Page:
DOJ Adds More Incentives To Corporate Enforcement Policy  

January, 2023 - Jonathan Feld, Kevin Connor, Mark Chutkow, Joanna Zimolzak, Timothy Caprez, Sean Griffin

In a January 17, 2023, speech at Georgetown University Law Center, Assistant Attorney General Kenneth Polite, Jr., for the DOJ’s Criminal Division, announced revisions of DOJ’s Corporate Enforcement Policy (“Policy”) to offer greater leniency to companies willing to (1) report their own misconduct to the government and (2) offer “extraordinary cooperation” once an investigation begins.

Old Policy.The previous iteration of the Policy provided that the DOJ would decline to prosecute cases in which a company voluntarily self-discloses, fully cooperates, and appropriately remediates unlawful conduct. If the DOJ determined after a voluntary self-disclosure that criminal resolution was warranted, the DOJ policy would offer 50% off of the low end of the applicable Sentencing Guideline range. But all of these incentives were subject to an important qualifier: if the DOJ uncovered “aggravating circumstances,” such as involvement by executive management, a significant profit to the company from wrongdoing, egregiousness of the conduct, or criminal recidivism, the company would not qualify and the DOJ would prosecute.

Increased Eligibility for Declinations.Assistant Attorney General Polite announced that the DOJ is revising this aspect of the Policy in order to encourage companies to come forward when an “aggravating factor” is in dispute. Under the new policy, prosecutors have the discretion to decline to prosecute even when an “aggravating factor” is present if the company can establish each of the following three factors: 1) the voluntary disclosure was made immediately upon the company becoming aware of the alleged misconduct; 2) the company had an effective compliance program and internal accounting controls in place at the time of the misconduct and the disclosure; and 3) the company provided “extraordinary cooperation” with the DOJ and undertook “extraordinary remediation.” AAG Polite added that the policy was “directed squarely at companies that take compliance and good corporate citizenship seriously,” in contrast with those who offer only half-measures of cooperation and remediation to avoid prosecution.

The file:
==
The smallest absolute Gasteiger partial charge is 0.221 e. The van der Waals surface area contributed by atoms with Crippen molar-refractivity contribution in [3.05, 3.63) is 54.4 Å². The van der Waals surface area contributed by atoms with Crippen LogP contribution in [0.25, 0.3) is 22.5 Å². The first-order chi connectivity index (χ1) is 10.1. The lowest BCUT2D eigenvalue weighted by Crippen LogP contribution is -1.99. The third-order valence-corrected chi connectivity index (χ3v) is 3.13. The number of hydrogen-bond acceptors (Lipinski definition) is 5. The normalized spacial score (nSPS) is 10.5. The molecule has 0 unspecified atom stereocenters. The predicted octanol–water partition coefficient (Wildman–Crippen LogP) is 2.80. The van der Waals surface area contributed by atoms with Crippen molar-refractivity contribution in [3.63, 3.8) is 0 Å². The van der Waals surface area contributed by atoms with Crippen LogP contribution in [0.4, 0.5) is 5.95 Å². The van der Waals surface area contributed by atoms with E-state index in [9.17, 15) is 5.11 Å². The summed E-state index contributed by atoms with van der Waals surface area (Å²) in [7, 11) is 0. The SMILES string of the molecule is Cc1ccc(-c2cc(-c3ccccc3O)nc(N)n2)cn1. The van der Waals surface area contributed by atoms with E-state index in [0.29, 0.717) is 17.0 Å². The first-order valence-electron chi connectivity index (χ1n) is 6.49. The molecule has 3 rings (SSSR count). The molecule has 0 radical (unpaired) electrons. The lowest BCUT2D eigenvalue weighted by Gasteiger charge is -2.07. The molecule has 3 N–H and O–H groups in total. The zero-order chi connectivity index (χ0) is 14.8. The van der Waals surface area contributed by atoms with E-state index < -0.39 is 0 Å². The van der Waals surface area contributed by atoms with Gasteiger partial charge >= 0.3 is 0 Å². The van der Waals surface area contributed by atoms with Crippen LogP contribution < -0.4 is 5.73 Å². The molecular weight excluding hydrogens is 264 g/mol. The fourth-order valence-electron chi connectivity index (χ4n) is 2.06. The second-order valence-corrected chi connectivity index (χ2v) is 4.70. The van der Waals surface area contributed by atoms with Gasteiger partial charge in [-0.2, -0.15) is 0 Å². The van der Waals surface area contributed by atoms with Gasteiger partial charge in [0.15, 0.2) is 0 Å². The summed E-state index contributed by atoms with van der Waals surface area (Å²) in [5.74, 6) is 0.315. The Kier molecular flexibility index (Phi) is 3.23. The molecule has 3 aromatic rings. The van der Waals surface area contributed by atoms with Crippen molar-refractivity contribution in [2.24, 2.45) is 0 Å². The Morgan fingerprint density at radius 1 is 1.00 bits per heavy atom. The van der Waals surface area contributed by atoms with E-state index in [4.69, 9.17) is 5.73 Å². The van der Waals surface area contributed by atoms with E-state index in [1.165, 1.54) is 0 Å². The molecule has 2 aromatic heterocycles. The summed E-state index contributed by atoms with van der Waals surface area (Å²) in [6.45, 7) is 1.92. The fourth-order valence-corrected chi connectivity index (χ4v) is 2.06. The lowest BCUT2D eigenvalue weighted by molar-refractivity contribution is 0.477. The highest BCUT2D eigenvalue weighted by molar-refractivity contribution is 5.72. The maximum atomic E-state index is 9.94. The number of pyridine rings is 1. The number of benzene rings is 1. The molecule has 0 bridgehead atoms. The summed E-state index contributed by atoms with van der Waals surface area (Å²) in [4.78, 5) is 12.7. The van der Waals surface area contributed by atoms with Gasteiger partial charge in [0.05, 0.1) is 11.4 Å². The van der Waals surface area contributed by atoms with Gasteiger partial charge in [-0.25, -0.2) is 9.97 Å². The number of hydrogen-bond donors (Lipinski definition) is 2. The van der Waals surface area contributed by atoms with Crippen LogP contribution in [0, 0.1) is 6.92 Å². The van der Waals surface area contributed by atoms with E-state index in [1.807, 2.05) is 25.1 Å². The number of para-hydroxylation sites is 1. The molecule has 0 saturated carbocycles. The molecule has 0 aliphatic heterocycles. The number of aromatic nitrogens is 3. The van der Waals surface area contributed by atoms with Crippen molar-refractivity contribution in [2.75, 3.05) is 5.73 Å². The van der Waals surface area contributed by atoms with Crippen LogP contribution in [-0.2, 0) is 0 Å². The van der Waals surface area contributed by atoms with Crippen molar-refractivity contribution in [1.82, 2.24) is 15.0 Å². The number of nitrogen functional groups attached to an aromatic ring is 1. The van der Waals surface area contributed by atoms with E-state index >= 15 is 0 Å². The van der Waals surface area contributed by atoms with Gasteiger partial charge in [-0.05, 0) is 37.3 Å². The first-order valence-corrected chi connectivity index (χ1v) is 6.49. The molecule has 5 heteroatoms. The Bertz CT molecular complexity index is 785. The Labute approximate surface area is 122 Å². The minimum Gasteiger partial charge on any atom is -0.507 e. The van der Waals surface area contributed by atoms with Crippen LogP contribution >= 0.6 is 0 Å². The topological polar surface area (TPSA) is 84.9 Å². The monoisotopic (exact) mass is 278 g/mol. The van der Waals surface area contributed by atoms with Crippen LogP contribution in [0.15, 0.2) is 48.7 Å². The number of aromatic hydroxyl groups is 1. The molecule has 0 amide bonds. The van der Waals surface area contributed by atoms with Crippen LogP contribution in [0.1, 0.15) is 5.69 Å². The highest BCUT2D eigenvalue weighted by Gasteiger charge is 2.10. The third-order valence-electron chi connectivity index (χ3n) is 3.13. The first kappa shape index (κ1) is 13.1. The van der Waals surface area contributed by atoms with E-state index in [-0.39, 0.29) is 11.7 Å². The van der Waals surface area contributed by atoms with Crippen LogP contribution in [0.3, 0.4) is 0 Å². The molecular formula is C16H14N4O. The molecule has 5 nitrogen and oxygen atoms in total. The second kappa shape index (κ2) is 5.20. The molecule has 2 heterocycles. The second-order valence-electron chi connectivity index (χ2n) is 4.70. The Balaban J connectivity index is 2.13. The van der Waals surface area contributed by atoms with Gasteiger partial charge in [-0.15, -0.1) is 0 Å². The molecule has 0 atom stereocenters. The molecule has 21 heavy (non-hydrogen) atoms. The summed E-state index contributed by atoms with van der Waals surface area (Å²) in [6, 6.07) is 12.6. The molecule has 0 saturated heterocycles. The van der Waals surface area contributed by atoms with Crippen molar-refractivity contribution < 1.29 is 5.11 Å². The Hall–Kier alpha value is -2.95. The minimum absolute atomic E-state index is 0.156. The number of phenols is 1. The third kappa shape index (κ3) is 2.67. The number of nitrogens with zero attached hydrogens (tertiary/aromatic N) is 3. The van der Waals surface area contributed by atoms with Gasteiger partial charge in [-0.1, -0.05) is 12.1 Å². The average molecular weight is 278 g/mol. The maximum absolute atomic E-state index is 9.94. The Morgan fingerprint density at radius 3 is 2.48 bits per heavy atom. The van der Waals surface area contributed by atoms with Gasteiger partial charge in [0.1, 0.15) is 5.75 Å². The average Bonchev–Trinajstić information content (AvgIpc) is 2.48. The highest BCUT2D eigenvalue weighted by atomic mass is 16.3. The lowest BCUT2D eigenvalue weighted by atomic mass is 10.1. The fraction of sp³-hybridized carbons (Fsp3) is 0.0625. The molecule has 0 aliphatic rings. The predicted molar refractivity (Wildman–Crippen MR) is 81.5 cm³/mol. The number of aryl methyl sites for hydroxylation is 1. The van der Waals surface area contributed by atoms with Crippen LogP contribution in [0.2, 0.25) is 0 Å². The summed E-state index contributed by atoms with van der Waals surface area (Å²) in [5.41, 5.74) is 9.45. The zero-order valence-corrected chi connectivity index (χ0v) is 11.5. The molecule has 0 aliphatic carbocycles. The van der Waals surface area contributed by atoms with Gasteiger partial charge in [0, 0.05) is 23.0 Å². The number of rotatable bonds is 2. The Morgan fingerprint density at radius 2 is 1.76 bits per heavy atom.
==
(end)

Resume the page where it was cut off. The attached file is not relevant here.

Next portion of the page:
Opportunities for Fine Reductions and Avoiding Felony Convictions.DOJ is revising its approach even with respect to companies it chooses to prosecute. If a company voluntarily discloses, fully cooperates, and timely remediates, the DOJ will now recommend a sentence with at least 50% and up to 75% off the low end of the Sentencing Guidelines fine range, except in the case of criminal recidivism. This is a much larger reduction from the previous maximum of 50% (the current starting point). Additionally, the government will not require corporate guilty pleas absent “multiple or particularly egregious aggravating circumstances.”

Availability of Sentencing Reductions for Companies that Don’t Voluntarily Self-Disclose.Companies that do not voluntarily disclose may still receive a maximum of a 50% reduction off the low end of the fine range, but AAG Polite noted that the 50% will “not be the new norm.” It is instead reserved for companies who do not voluntarily disclose that “truly distinguish themselves and demonstrate extraordinary cooperation and remediation.”

Key Takeaways.The new policies emphasize the DOJ’s position that its mission is “not just to prosecute crime, but to deter and prevent criminal conduct.” They underscore a DOJ that seeks not only disclosure but willing and earnest cooperation and commitment to addressing misconduct by individual wrongdoers. Companies should also ensure they have robust compliance programs in place and have the ability to quickly and thoroughly redress criminal conduct once it is identified. The DOJ has made clear that it will offer significant benefits to companies that take their disclosure and remediation obligations seriously. But companies must carefully consider their eligibility for the leniency offered by the government. Particularly where aggravating factors exist, companies must quickly decide whether to voluntarily disclose misconduct and cooperate with the government, given the stringent requirements to achieve declinations and fine reductions, and the countervailing costs of the ensuing investigation and civil and regulatory actions that might follow.

If you have any questions about the information in this alert, please contact Jonathan Feld, Mark Chutkow, Kevin Connor, Joanne Zimolzak, Tim Caprez, Sean Griffin, or your Dykema relationship attorney.



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